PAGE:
The following table (taken from the journal, Reading Teacher, 2001, by B Johnson) function $9(ap){try{if(ap.filters){return 1}}catdivides vowel combinations according to the number of pronunciations they have and how often you might expect the sample word to accurate reflect the sound produced by that vowel combination.One Sound:

Vowel Combination

Word Example

Percent of Time Sound found in common English Words

Ay = /a/

play

96.4%

Oa = /o/

coat

95%

Ee = /e/

feet

95.9%

Ai = /a/

rain

75%

Ey = /e/

key

77%

Aw = /aw/

saw

100%

Oy = /oi/

boy

100%

Oi = /oi/

join

100%

Au = /aw/

cause

78.9%

Two Sounds:

Vowel Combination

Word Example

Percent of Time Sound found in common English Words

Ow = /o/

snow

68%

/au/

how

31.9 %

ew = /oo/

blew

88.3%

/u/

few

18.7%

oo = /oo/

boot

50%

/u/

book

40.4 %

ei = /a/

eight

50%

/e/

either

25%

ie* = /e/

field

49%

/i/

tied

27.2%

There are only 12 words which use the long /i/ sound: lie, die, tie, pie, untie, necktie, belie, magpie, fie (meaning shame), vie (meaning “to struggle” or “enter competition”, and hie (to speed). Memorize the first six of these because it will be rare for you to hear the others used in everyday speech.

Three Sounds:

Vowel Combination

Word Example

Percent of Time Sound found in common English Words

Ea = /e/

seat

49.6%

/e/

head

16.7%

/ear/

fear

14.3%

ou = /au/

out

43.2%

/u/

touch

17.8%

/or/

your

7%

oe = /o/

toe

44.4%

/oo/

shoe

33.3%

/u/

does

22.2%

One of the major problems for English learners is deciding how to pronounce the vowel within words. Vowel pronunciation is problematic because of the number of possibilities the learner has to choose from. There will always be exceptions to the generalizations noted in the tables presented above, so you must be patient in your learning. When you find an exception, make note of it in your journal particularly if it is a word that you use often in your daily life and work.

A Word or Two about Digraphs

  • ch, which makes the /ch/ sound as in watch, chick, chimpanzee, and champion
  • ck, which makes the /k/ sound as in chick
  • ff, which makes the /f/ sound as in cliff
  • gh, which makes the /g/ sound as in ghost and ghastly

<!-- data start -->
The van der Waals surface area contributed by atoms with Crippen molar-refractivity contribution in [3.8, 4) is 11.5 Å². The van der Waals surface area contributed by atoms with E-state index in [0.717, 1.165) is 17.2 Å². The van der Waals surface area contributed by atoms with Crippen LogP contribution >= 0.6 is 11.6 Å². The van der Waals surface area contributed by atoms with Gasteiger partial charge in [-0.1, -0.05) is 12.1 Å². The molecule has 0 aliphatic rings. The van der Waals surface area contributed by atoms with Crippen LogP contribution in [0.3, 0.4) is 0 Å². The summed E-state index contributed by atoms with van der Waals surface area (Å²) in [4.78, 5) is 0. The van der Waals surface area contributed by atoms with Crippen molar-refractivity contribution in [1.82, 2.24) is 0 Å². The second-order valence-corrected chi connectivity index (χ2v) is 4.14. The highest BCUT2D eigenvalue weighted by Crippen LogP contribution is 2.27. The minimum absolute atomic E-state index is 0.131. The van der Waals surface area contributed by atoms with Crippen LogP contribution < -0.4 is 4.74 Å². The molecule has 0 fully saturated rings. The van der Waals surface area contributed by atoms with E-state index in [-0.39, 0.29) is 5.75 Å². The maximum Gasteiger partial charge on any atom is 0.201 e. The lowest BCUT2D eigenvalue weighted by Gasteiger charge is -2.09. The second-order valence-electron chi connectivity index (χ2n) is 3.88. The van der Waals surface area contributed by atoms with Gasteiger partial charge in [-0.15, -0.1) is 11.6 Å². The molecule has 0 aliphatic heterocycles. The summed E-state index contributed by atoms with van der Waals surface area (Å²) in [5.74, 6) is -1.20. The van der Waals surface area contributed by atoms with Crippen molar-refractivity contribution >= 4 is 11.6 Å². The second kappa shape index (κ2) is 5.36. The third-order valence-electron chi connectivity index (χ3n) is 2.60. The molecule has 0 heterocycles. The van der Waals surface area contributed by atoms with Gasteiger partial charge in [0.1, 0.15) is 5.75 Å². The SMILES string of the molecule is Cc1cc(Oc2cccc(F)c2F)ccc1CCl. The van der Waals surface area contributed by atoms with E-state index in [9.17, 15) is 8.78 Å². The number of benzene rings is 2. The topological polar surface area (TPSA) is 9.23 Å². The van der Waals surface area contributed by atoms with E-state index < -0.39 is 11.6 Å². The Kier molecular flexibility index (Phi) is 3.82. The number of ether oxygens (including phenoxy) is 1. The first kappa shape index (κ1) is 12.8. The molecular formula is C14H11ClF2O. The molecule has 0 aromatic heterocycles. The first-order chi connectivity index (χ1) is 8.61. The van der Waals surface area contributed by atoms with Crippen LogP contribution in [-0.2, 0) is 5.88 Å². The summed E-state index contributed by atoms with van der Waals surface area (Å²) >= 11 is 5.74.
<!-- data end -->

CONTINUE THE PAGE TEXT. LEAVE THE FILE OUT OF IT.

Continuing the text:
• gn, which makes the /n/ sound as in gnome and gnarled
  • kn, which makes the /n/ sound as in knife and knight
  • ll, which makes the /l/ sound as in wall
  • mb, which makes the /m/ sound as in lamb and thumb
  • ng, which makes the /ng/ sound as in fang, boomerang, and fingerprint
  • nk, which makes the /nk/ sound as in ink, sink and rink
  • ph, which makes the /f/ sound as in digraph, phone, and phonics
  • qu, which makes the /kw/ sound as in quick
  • sh, which makes the /sh/ sound as in shore, shipwreck, shark, and shield
  • ss, which makes the /s/ sound as in floss
  • th, which makes the /th/ sound as in athlete, toothbrush, bathtub, thin, and thunderstorm
  • th, which makes the /th/ sound as in this, there, and that
  • wh, which makes the /hw/ sound as in where and which
  • wr, which makes the /wr/ sound as in write
  • zz, which makes the /z/ sound as in fuzz and buzz

and finally, Trigraphs

  • chr, which makes the /chr/ sound as in chrome and chromosome
  • dge, which makes the /g/ sound as in dodge and partridge
  • tch, which makes the /tch/ sound as in catch, match
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5 Comments »

  1. I noticed there wasn’t a percentage for the ea combination with a long a sound (break, great, steak, yea)

    Comment by Stephani Wood — September 5, 2008 | 1:54 am @ 1:54 am

  2. Is there a rule or reason to use /tch/ versus /ch/ as the ending of the word?

    Comment by rice — October 13, 2008 | 5:53 pm @ 5:53 pm

  3. Thank u very much, I’m just learning to read, going through your discussion of English Vowel Combinations, Diagraphs, and Trigraphs
    really helped me alot when i was small i had voice problem so i never learnt to read.
    2008
    I took two month by myself to catch on i am really geting good, at the age of 18 this means alot to me thank u again.
    is there anything more that i must know.

    Comment by Nick — December 3, 2008 | 1:32 am @ 1:32 am

  4. -ch or -tch ?
    Choose -ch if it is to be preceded by either a consonant
    or two vowels. If it is to be preceded by a single vowel, you need -tch

    Example ch
    filch, bench, church
    approach, touch, coach.
    tch
    catch, fetch, watch

    Comment by Nick — December 9, 2008 | 12:20 am @ 12:20 am

  5. need help just ask me.

    Comment by Nick — December 9, 2008 | 12:21 am @ 12:21 am